After 15 years it was certainly high time the “Code Of Practice For Traders On Price Indications” got a spring-clean.
Who: The Department of Trade and Industry
When: March 2003
The Consumer and Competition Policy Directorate of the Department of Trade and Industry published a public consultation document on proposed changes to the Code of Practice for Traders on Price Indications ("CPT").
The original CPT was published in 1988 following the coming into force of the Consumer Protection Act 1987. The 1987 statute made it an offence to give a misleading price indication and the CPT was a form of "highway code" for traders. Breach of the code was no itself an offence but could be used in court as evidence for the prosecution, whilst compliance with the code could be used as evidence for the defence.
The DTI's consultation document on an updated edition of the CPT seeks to make out a case for a review, but after 15 years hardly needs to do so. Responses to the consultation document are requested by 27 June 2003.
The changes proposed have three main aims:-
1. to bring the CPT up to date including advice on avoiding giving a misleading price indication on the internet "and other innovative selling mechanisms";
2. to clarify the guidance where new relevant legislation has been introduced since the CPT was issued in 1988 and on specific queries that have arisen; and
3. to address some "sharp practices", particularly on sales promotions.
In the proposed amendments, the introduction makes it clear that the guidance applies to all retail sales including website sales, whilst in the "Definitions" section a new item, "distance contract", has been added (defined as "any contract concerning products concluded between a trader and consumer by any means, without the simultaneous physical presence of the trader and the consumer"). The term "shop" has been changed to "outlet" so as to facilitate a broadening of the term so as to cover any means through which the distance contract might be concluded, including a website.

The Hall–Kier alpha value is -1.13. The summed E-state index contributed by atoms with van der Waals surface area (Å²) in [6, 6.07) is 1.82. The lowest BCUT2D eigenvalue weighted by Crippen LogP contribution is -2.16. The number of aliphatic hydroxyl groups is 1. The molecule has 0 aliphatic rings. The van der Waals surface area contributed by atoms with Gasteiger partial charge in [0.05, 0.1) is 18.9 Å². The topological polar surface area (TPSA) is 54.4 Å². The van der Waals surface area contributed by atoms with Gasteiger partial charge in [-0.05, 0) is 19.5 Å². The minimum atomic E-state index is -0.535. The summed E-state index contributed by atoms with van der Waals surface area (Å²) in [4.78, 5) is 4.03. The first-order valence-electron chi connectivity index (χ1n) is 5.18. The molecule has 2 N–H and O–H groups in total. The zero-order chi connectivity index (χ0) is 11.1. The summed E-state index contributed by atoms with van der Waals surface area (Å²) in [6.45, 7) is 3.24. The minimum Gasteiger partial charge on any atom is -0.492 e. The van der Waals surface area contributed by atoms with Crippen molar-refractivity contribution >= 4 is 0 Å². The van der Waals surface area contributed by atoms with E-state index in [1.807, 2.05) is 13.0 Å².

In the "Price comparisons" part 1, there is a new warning against abuse of the "28 day rule", which allows reductions to be claimed without the need to include an explanation of when and where the higher price applied. The new wording indicates that this should not be abused, for example, by inflating the selling price, advertising the goods at a higher price for 28 days and then claiming a reduced price for a much longer period. Other additional wording provides here that "in any case where sale prices are compared to a price that is higher than the usual retail price in a particular outlet, it must be clearly explained either that the higher price is not the usual retail price or that the goods/services were only available at the higher price for a specified period".
Where a series of reductions are made, the old requirement that all previous prices should be shown has gone in favour of wording requiring that the first and final price should be shown plus any intervening prices that are lower than the final price.
In the context of distance contracts, it is made clear that where comparisons are made with a price, this should be the last price at which the product was offered in the particular outlet where the comparison is made, and not any previous price charged in the context of a sale through a different type of outlet, for instance a high street store.
In new guidance on "Factory outlets", the new wording uses, not for the first time in the proposed changes to the CPT, the phrase "unambiguous, easily identifiable and clearly legible" which has been borrowed from the recent E Commerce regulations.
Since this is one of the few new free-standing sections we will set out the wording in full here:-
"Retailers located in factory outlet sites (i.e. sites where it is a condition of tenancy that a substantial majority of the goods must be sold at a discount) who have not sold the same goods at a higher price in the same store, may display an unambiguous, easily identifiable and clearly legible general notice stating that all (or a specified proportion) of goods have been bought in from elsewhere which may include outlets outside the UK. Specific comparisons and reductions made from particular items must comply with the other requirements of the 28 day rule or be explained and they must be verifiable in the event of a challenge by the local trading standards department or home authority.